It’s not just an American Football Conference championship. It’s also a pride thing. The last time the Denver Broncos made a trip to Three Rivers Stadium was Dec. 7, when the Broncos blew a 14-point first-half lead and lost 35-24 to the Pittsburgh Steelers, costing Denver home-field advantage throughout the playoffs.
The Broncos haven’t forgotten, particularly watching Steelers coach Bill Cowher repeatedly running on the field to hug and high-five his players. And the Steelers can’t forget, especially after a few of the Broncos suggested last week that Denver had in fact lost the game and gave it to the Steelers.
Let the game begin. It’s the Steelers against the Broncos today in Round II at Three Rivers.
“We have a nice little collection of bulletin board material up,” said Pittsburgh receiver Yancey Thigpen. “But that’s no good unless we go out and do something about it. Now it’s time to roll up the sleeves and go to work.”
“Bill Cowher is very irritating to me,” said Broncos veteran defensive end Alfred Williams in a published report last week. “I just don’t like the guy.”
The Broncos are trying to become the fourth wild-card team to reach the Super Bowl.
The playoffs have been a revenge tour for Denver. The Broncos beat Jacksonville 42-17 a year after the Jaguars had knocked them out of the playoffs. Last week, Denver beat Kansas City 14-10, avenging an earlier loss to the Chiefs this season.
Now it’s back to Three Rivers, where the Steelers have won eight in a row and 22 of their past 24.
“This can be a tough place to play in January - cold, noisy, hostile. Just the way we like it,” said Steelers running back Jerome Bettis.
“Going into Kansas City and doing what we did, that was a big confidence-booster,” Elway said. “We hadn’t won a big game against a good football team in a tough situation in a long time. By winning a big one on the road, we were able to get over the hump. It kind of got another skeleton out of the closet, got another monkey off our backs.”
Elway is another element that makes this game interesting. At age 37, he is a three-time Super Bowl loser and within a game of reaching a fourth.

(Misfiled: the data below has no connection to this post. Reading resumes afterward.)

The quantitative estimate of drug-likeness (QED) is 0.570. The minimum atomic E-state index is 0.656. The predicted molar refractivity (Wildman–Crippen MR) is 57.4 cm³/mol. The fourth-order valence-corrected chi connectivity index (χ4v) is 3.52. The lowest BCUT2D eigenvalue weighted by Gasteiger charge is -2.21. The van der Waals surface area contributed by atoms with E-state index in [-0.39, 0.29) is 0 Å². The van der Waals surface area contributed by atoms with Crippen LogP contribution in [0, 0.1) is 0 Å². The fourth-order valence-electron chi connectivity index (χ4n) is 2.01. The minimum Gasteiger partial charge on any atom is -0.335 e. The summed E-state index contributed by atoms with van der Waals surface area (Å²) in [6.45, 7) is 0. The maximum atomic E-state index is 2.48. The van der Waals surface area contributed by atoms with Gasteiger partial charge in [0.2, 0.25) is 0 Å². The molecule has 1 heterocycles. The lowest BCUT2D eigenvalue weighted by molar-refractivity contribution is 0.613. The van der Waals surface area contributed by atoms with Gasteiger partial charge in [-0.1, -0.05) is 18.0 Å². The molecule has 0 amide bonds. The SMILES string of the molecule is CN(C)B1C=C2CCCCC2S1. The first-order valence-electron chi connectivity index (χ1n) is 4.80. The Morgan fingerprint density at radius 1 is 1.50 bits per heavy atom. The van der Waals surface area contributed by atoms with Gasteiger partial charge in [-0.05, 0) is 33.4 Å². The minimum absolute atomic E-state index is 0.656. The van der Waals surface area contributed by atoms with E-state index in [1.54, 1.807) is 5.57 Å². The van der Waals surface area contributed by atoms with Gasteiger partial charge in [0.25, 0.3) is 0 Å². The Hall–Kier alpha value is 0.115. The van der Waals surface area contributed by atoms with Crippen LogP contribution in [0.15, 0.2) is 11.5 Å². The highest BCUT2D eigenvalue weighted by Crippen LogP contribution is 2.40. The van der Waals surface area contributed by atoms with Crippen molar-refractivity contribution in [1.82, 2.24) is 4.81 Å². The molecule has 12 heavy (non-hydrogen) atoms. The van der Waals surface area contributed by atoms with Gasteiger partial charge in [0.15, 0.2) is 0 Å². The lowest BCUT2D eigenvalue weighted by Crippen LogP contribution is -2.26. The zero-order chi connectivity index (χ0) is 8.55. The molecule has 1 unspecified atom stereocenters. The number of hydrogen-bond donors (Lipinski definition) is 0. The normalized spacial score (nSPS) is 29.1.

He may never get this close again.
On the other side of the field is Steelers second-year quarterback Kordell Stewart, who doesn’t have the arm strength of Elway but possesses the same elusiveness Elway had when he was younger.
“You’ve got to control Kordell, minimize his damage,” said Broncos safety Tyrone Braxton. “The key word is contain. With John, he won’t leave the pocket as fast as he used to, but he still makes big plays on the run.”
The two teams have other similarities. Both have physical offensive lines. Denver has running back Terrell Davis, who has been the best runner in the league the past two seasons after Detroit’s Barry Sanders. The Steelers have Bettis, a k a The Bus.
Bettis runs with sheer power and deceiving speed. Davis has a good blend of both.
“We’re going to run it,” said Cowher. “But if you want to go to the big game, you have to be able to do both.”
Pittsburgh appears to have an edge over Denver in stopping the run. The Steelers allowed a league-low 3.3 yards a carry and haven’t allowed a 100-yard rusher in 19 consecutive regular-season games.
Denver has had trouble stopping the run and is ranked 16th in the league against the rush.
Pittsburgh linebacker Greg Lloyd will not play today, but his agent wants people to know the reason is a lot more serious than the sprained ankle that has bothered him all season and has sidelined him since Nov. 23.
“The guy almost died,” Dick Bell told the Pittsburgh Post-Gazette, referring to a staph infection that caused Lloyd to lose 16 pounds and had him on intravenous fluids for six weeks.
Bell was particularly annoyed at the speculation that the infection was caused by acupuncture treatments and criticism that it was taking Lloyd too long to return.